- The following human body fluids: semen, vaginal secretions, cerebrospinal fluid, synovial fluid, pleural fluid, pericardial fluid, peritoneal fluid, amniotic fluid, saliva in dental procedures, and other body fluid that is visibly contaminated with blood such as saliva or vomitus, and all body fluids in situations where it is difficult or impossible to differentiate between body fluids such as in emergency response;
- Any unfixed tissue or organ (other than intact skin) from a human (living or dead);
- Any of the following, if known or reasonably likely to contain or be infected with
HIV, HBV, or HCV:
- Cell, tissue, or organ cultures from humans or experimental animals;
- Blood, organs, or other tissues from experimental animals; or
- Culture medium or other solutions.
Personal Protective Equipment: Specialized clothing or equipment worn or used by an employee for protection against a hazard. General work clothes (e.g., uniforms, pants, shirts or blouses) not intended to function as protection against a hazard are not considered to be personal protective equipment.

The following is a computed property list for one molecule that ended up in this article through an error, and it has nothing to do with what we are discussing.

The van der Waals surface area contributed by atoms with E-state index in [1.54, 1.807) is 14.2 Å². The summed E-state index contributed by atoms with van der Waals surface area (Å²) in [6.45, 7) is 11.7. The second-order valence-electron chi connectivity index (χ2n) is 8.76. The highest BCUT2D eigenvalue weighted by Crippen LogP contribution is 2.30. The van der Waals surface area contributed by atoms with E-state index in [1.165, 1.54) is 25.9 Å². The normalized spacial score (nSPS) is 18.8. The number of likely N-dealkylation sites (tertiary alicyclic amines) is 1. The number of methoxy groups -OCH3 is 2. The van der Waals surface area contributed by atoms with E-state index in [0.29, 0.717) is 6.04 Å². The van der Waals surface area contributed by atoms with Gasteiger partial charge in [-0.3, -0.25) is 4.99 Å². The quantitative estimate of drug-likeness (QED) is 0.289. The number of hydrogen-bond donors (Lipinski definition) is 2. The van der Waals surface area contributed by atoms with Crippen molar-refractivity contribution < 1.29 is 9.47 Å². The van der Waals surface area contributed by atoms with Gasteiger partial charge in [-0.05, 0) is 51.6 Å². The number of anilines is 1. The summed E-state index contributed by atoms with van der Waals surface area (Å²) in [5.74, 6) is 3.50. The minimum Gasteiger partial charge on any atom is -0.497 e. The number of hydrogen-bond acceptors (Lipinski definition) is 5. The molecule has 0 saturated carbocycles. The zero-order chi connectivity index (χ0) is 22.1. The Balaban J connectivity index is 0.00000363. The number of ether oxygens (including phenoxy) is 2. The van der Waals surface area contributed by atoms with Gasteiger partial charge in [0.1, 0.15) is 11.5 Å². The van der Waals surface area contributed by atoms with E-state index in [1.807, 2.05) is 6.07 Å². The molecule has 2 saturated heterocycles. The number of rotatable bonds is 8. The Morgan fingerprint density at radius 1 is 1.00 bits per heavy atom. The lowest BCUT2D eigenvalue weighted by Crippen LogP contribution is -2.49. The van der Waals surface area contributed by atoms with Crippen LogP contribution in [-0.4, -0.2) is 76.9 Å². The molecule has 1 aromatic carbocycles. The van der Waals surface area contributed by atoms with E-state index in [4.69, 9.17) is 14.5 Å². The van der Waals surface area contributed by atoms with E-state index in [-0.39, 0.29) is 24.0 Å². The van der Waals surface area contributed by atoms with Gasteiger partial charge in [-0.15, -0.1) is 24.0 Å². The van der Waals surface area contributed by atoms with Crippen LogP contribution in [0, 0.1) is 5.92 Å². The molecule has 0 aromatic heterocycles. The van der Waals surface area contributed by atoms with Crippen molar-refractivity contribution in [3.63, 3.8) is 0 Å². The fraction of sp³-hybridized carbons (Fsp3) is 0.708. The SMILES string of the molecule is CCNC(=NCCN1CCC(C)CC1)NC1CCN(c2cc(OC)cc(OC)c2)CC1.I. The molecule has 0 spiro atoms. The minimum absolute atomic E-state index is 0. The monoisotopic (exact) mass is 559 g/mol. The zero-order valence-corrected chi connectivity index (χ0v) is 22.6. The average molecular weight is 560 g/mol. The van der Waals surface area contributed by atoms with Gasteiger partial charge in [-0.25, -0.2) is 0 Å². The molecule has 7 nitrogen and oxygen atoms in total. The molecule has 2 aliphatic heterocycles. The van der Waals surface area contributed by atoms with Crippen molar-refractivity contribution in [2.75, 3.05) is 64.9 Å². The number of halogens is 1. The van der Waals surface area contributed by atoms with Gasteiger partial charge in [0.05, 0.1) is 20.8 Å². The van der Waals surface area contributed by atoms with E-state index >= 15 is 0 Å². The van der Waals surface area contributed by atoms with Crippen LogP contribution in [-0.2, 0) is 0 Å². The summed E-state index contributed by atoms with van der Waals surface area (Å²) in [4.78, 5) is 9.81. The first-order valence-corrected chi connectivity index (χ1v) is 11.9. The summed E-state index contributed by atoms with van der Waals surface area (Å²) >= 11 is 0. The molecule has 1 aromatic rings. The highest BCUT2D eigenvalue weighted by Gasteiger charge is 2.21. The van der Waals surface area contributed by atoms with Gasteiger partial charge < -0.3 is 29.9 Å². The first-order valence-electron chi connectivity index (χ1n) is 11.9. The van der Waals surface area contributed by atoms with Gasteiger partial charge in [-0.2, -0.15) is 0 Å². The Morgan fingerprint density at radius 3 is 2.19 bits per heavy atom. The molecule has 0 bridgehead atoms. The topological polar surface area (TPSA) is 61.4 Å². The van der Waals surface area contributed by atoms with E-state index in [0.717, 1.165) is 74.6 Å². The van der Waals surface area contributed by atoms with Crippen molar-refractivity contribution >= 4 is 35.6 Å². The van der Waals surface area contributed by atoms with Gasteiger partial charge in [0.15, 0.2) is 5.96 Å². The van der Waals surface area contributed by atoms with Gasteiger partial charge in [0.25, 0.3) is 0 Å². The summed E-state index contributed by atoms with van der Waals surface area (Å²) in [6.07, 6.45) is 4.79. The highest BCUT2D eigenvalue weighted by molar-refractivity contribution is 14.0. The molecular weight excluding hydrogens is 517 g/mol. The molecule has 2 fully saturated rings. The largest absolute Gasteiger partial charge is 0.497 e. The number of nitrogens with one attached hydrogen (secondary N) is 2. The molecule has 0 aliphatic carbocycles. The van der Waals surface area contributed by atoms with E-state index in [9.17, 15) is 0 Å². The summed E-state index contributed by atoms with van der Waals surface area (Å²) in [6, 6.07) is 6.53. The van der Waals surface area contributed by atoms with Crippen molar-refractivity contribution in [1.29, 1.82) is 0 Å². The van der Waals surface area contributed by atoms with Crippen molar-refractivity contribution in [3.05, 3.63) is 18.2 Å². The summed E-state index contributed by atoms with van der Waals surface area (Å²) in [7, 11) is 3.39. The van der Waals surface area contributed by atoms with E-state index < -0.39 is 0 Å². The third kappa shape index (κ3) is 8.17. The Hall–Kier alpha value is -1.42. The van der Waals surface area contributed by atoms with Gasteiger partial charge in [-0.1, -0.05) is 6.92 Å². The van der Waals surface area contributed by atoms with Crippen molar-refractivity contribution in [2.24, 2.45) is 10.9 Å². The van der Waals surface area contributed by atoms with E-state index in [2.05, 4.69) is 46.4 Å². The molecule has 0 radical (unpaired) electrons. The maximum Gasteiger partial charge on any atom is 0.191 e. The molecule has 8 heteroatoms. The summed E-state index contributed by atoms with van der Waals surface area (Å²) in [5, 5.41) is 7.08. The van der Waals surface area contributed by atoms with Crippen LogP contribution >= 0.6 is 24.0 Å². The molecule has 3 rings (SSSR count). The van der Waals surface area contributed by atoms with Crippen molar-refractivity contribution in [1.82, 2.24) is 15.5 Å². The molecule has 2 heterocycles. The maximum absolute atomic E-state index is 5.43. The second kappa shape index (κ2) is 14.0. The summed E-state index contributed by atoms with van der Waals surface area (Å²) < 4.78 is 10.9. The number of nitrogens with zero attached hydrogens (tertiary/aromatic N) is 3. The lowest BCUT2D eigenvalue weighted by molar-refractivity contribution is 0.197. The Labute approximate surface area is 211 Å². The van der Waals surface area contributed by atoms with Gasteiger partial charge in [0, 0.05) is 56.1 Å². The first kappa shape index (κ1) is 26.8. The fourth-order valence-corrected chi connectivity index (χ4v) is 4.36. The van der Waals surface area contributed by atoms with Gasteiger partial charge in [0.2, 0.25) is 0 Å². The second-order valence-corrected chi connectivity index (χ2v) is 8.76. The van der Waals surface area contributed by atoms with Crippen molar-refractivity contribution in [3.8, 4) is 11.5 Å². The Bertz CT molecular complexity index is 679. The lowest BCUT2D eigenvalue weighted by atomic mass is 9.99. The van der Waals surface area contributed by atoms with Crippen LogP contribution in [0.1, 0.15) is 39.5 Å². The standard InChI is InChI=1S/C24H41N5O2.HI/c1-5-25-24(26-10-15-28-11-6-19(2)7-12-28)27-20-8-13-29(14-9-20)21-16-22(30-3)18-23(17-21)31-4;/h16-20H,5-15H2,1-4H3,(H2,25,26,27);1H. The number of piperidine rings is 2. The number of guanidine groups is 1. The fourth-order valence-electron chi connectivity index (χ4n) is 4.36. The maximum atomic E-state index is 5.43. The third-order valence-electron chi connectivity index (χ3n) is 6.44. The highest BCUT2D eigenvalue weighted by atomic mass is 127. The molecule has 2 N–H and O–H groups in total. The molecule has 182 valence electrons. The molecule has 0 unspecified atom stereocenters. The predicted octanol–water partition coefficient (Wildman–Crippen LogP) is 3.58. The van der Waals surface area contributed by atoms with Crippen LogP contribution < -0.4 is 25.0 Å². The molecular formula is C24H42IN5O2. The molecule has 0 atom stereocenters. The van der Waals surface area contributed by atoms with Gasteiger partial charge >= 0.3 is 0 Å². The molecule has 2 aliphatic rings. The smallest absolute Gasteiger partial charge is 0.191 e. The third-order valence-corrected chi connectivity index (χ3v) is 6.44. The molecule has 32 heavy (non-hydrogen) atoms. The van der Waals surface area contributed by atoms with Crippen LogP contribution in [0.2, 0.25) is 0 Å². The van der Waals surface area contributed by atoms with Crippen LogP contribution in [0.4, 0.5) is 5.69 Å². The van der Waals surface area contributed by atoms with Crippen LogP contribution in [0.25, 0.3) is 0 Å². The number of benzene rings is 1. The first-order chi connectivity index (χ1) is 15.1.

Sharp: Any object used or encountered that can be reasonably anticipated to penetrate the skin or any other part of the body, and to result in an exposure incident, including, but not limited to, needle devices, scalpels, lancets, broken glass and broken capillary tubes.
Universal Precautions:An approach to infection control; according to the concept of Universal Precautions, all human blood and certain human body fluids are treated as if known to be infectious for HIV, HBV, and HCV, and other blood borne pathogens.
California Code of Regulations Title 8, Section 5193
5.1 Environment, Safety, Risk Management
- Establish and update the written "Exposure Control Plan".
- Provide employee training as necessary.
- Maintain copies of any "Exposure Incident Report".
- Provide consultation to departments that have employees who may be exposed to bloodborne pathogens.
5.2 Deans, Directors, and other heads of administrative units
- Provide the resources necessary to ensure that Personal Protective Equipment (PPE) is available for affected employees.
- Ensure that all employees whose exposure determination is identified as Category I (Section 6.0) are offered Hepatitis B vaccinations in accordance with Section 11.0.
- Ensure that all exposure incidents are documented on the Exposure Incident Report Form (Section 15.0) and reported to the Environment, Safety, and Risk Management Office.